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A randomized double-blind placebo-controlled trial of Lactobacillus GG for abdominal pain disorders in children.
Aliment Pharmacol Ther 2007; 25(2):177-84AP

Abstract

BACKGROUND

Functional abdominal pain disorders (FAPD) are common in school-aged children; however, there is no reliable treatment.

AIM

To determine the efficacy of Lactobacillus rhamnosus GG (LGG) for treating FAPD in children.

METHODS

A total of 104 children who fulfilled the Rome II criteria for functional dyspepsia (FD), or irritable bowel syndrome (IBS), or functional abdominal pain (FAP) were enrolled in a double-blind, randomized controlled trial in which they received LGG (n = 52), or placebo (n = 52) for 4 weeks.

RESULTS

For the overall study population, those in the LGG group were more likely to have treatment success (no pain) than those in the placebo group (25% vs. 9.6%, relative benefit (RB) 2.6, 95% confidence interval (CI): 1.05-6.6, number needed to treat (NNT) 7, 95% CI: 4-123). For children with IBS (n = 37), those in the LGG group were more likely to have treatment success than those in the placebo group (33% vs. 5%, RB 6.3, 95% CI: 1.2-38, NNT 4, 95% CI: 2-36) and reduced frequency of pain (P = 0.02), but not pain severity (P = 0.10). For the FD group (n = 20) and FAP group (n = 47), no differences were found.

CONCLUSION

The LGG appears to moderately increase treatment success, particularly among children with IBS.

Authors+Show Affiliations

Department of Paediatric Gastroenterology and Nutrition, The Medical University of Warsaw, Warsaw, Poland.No affiliation info availableNo affiliation info availableNo affiliation info available

Pub Type(s)

Journal Article
Randomized Controlled Trial
Research Support, Non-U.S. Gov't

Language

eng

PubMed ID

17229242

Citation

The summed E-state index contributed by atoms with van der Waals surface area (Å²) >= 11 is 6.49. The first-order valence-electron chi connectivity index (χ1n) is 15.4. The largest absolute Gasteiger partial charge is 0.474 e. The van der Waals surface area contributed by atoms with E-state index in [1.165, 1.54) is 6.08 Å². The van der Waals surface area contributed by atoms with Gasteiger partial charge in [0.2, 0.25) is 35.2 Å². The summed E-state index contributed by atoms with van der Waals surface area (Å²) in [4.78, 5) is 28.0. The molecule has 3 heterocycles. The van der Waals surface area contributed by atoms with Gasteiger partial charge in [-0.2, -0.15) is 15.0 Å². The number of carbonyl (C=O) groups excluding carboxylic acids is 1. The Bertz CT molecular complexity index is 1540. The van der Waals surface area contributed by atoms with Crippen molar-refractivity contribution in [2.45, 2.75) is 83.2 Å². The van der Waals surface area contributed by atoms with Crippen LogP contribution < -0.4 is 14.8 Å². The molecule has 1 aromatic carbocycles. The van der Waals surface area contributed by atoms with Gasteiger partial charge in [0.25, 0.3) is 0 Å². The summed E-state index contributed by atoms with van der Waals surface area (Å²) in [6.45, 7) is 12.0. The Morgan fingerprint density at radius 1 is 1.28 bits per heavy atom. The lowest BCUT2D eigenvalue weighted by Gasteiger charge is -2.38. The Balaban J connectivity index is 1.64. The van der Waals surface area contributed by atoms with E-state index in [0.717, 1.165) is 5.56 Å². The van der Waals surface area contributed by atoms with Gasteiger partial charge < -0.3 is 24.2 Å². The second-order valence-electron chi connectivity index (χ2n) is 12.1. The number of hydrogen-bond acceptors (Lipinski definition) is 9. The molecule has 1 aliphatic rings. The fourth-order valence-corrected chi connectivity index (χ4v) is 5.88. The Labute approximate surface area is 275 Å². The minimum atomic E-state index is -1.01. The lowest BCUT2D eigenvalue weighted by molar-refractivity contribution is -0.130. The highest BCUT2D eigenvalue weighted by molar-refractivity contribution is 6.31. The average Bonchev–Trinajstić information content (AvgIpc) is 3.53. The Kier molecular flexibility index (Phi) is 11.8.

Gawrońska, A, et al. "A Randomized Double-blind Placebo-controlled Trial of Lactobacillus GG for Abdominal Pain Disorders in Children." Alimentary Pharmacology & Therapeutics, vol. 25, no. 2, 2007, pp. 177-84.
Gawrońska A, Dziechciarz P, Horvath A, et al. A randomized double-blind placebo-controlled trial of Lactobacillus GG for abdominal pain disorders in children. Aliment Pharmacol Ther. 2007;25(2):177-84.
Gawrońska, A., Dziechciarz, P., Horvath, A., & Szajewska, H. (2007). A randomized double-blind placebo-controlled trial of Lactobacillus GG for abdominal pain disorders in children. Alimentary Pharmacology & Therapeutics, 25(2), pp. 177-84.
Gawrońska A, et al. A Randomized Double-blind Placebo-controlled Trial of Lactobacillus GG for Abdominal Pain Disorders in Children. Aliment Pharmacol Ther. 2007 Jan 15;25(2):177-84. PubMed PMID: 17229242.
* Article titles in AMA citation format should be in sentence-case
TY - JOUR T1 - A randomized double-blind placebo-controlled trial of Lactobacillus GG for abdominal pain disorders in children. AU - Gawrońska,A, AU - Dziechciarz,P, AU - Horvath,A, AU - Szajewska,H, PY - 2007/1/19/pubmed PY - 2007/5/22/medline PY - 2007/1/19/entrez SP - 177 EP - 84 JF - Alimentary pharmacology & therapeutics JO - Aliment. Pharmacol. Ther. VL - 25 IS - 2 N2 - BACKGROUND: Functional abdominal pain disorders (FAPD) are common in school-aged children; however, there is no reliable treatment. AIM: To determine the efficacy of Lactobacillus rhamnosus GG (LGG) for treating FAPD in children. METHODS: A total of 104 children who fulfilled the Rome II criteria for functional dyspepsia (FD), or irritable bowel syndrome (IBS), or functional abdominal pain (FAP) were enrolled in a double-blind, randomized controlled trial in which they received LGG (n = 52), or placebo (n = 52) for 4 weeks. RESULTS: For the overall study population, those in the LGG group were more likely to have treatment success (no pain) than those in the placebo group (25% vs. 9.6%, relative benefit (RB) 2.6, 95% confidence interval (CI): 1.05-6.6, number needed to treat (NNT) 7, 95% CI: 4-123). For children with IBS (n = 37), those in the LGG group were more likely to have treatment success than those in the placebo group (33% vs. 5%, RB 6.3, 95% CI: 1.2-38, NNT 4, 95% CI: 2-36) and reduced frequency of pain (P = 0.02), but not pain severity (P = 0.10). For the FD group (n = 20) and FAP group (n = 47), no differences were found. CONCLUSION: The LGG appears to moderately increase treatment success, particularly among children with IBS. SN - 0269-2813 UR - https://www.unboundmedicine.com/medline/citation/17229242/full_citation L2 - https://doi.org/10.1111/j.1365-2036.2006.03175.x DB - PRIME DP - Unbound Medicine ER -